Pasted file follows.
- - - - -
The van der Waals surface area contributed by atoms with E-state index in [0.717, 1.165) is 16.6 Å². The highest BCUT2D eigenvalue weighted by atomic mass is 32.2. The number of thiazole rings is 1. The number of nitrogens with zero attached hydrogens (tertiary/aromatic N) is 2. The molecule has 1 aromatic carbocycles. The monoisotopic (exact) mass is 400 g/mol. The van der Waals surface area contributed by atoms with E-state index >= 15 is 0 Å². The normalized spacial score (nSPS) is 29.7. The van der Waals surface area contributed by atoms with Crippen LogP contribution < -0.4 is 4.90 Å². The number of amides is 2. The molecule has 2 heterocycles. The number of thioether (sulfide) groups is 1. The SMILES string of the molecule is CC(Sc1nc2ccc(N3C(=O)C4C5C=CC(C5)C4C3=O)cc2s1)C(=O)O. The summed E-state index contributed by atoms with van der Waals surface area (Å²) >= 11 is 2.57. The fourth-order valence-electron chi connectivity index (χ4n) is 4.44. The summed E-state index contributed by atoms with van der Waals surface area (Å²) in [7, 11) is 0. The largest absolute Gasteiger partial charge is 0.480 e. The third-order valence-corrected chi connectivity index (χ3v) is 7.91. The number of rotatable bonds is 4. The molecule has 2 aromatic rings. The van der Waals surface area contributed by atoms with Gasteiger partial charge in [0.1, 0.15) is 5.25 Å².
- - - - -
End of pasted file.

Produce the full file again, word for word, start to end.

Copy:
The van der Waals surface area contributed by atoms with E-state index in [0.717, 1.165) is 16.6 Å². The highest BCUT2D eigenvalue weighted by atomic mass is 32.2. The number of thiazole rings is 1. The number of nitrogens with zero attached hydrogens (tertiary/aromatic N) is 2. The molecule has 1 aromatic carbocycles. The monoisotopic (exact) mass is 400 g/mol. The van der Waals surface area contributed by atoms with E-state index >= 15 is 0 Å². The normalized spacial score (nSPS) is 29.7. The van der Waals surface area contributed by atoms with Crippen LogP contribution < -0.4 is 4.90 Å². The number of amides is 2. The molecule has 2 heterocycles. The number of thioether (sulfide) groups is 1. The SMILES string of the molecule is CC(Sc1nc2ccc(N3C(=O)C4C5C=CC(C5)C4C3=O)cc2s1)C(=O)O. The summed E-state index contributed by atoms with van der Waals surface area (Å²) >= 11 is 2.57. The fourth-order valence-electron chi connectivity index (χ4n) is 4.44. The summed E-state index contributed by atoms with van der Waals surface area (Å²) in [7, 11) is 0. The largest absolute Gasteiger partial charge is 0.480 e. The third-order valence-corrected chi connectivity index (χ3v) is 7.91. The number of rotatable bonds is 4. The molecule has 2 aromatic rings. The van der Waals surface area contributed by atoms with Gasteiger partial charge in [0.1, 0.15) is 5.25 Å².